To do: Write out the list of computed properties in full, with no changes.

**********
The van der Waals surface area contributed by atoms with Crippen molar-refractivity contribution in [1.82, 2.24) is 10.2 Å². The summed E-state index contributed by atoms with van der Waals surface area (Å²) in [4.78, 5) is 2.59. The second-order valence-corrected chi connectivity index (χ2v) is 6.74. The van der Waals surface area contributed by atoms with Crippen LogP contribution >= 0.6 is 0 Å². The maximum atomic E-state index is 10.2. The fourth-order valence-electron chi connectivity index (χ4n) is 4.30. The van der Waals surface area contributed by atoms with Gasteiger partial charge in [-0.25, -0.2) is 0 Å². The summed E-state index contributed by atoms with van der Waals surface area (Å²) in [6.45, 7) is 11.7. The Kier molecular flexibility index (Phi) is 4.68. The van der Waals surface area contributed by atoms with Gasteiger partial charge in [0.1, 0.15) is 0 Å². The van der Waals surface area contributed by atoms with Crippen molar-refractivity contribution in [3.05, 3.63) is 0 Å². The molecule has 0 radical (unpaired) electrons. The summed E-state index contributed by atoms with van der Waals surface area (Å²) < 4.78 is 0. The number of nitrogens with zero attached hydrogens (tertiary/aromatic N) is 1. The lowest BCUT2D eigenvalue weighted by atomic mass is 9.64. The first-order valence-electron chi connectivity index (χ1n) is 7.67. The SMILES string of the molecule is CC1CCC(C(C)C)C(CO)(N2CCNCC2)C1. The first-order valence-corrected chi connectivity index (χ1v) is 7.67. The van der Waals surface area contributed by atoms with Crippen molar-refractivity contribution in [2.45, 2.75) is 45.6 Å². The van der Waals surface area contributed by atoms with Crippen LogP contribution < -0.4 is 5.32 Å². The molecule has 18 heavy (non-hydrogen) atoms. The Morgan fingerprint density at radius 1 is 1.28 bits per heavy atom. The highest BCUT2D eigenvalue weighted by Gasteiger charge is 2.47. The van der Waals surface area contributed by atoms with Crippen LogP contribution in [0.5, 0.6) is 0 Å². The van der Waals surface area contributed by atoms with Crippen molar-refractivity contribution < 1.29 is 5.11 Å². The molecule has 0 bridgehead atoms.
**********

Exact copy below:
The van der Waals surface area contributed by atoms with Crippen molar-refractivity contribution in [1.82, 2.24) is 10.2 Å². The summed E-state index contributed by atoms with van der Waals surface area (Å²) in [4.78, 5) is 2.59. The second-order valence-corrected chi connectivity index (χ2v) is 6.74. The van der Waals surface area contributed by atoms with Crippen LogP contribution >= 0.6 is 0 Å². The maximum atomic E-state index is 10.2. The fourth-order valence-electron chi connectivity index (χ4n) is 4.30. The van der Waals surface area contributed by atoms with Gasteiger partial charge in [-0.25, -0.2) is 0 Å². The summed E-state index contributed by atoms with van der Waals surface area (Å²) in [6.45, 7) is 11.7. The Kier molecular flexibility index (Phi) is 4.68. The van der Waals surface area contributed by atoms with Gasteiger partial charge in [0.1, 0.15) is 0 Å². The van der Waals surface area contributed by atoms with Crippen molar-refractivity contribution in [3.05, 3.63) is 0 Å². The molecule has 0 radical (unpaired) electrons. The summed E-state index contributed by atoms with van der Waals surface area (Å²) < 4.78 is 0. The number of nitrogens with zero attached hydrogens (tertiary/aromatic N) is 1. The lowest BCUT2D eigenvalue weighted by atomic mass is 9.64. The first-order valence-electron chi connectivity index (χ1n) is 7.67. The SMILES string of the molecule is CC1CCC(C(C)C)C(CO)(N2CCNCC2)C1. The first-order valence-corrected chi connectivity index (χ1v) is 7.67. The van der Waals surface area contributed by atoms with Crippen molar-refractivity contribution in [2.45, 2.75) is 45.6 Å². The van der Waals surface area contributed by atoms with Crippen LogP contribution < -0.4 is 5.32 Å². The molecule has 18 heavy (non-hydrogen) atoms. The Morgan fingerprint density at radius 1 is 1.28 bits per heavy atom. The highest BCUT2D eigenvalue weighted by Gasteiger charge is 2.47. The van der Waals surface area contributed by atoms with Crippen LogP contribution in [0.5, 0.6) is 0 Å². The van der Waals surface area contributed by atoms with Crippen molar-refractivity contribution < 1.29 is 5.11 Å². The molecule has 0 bridgehead atoms.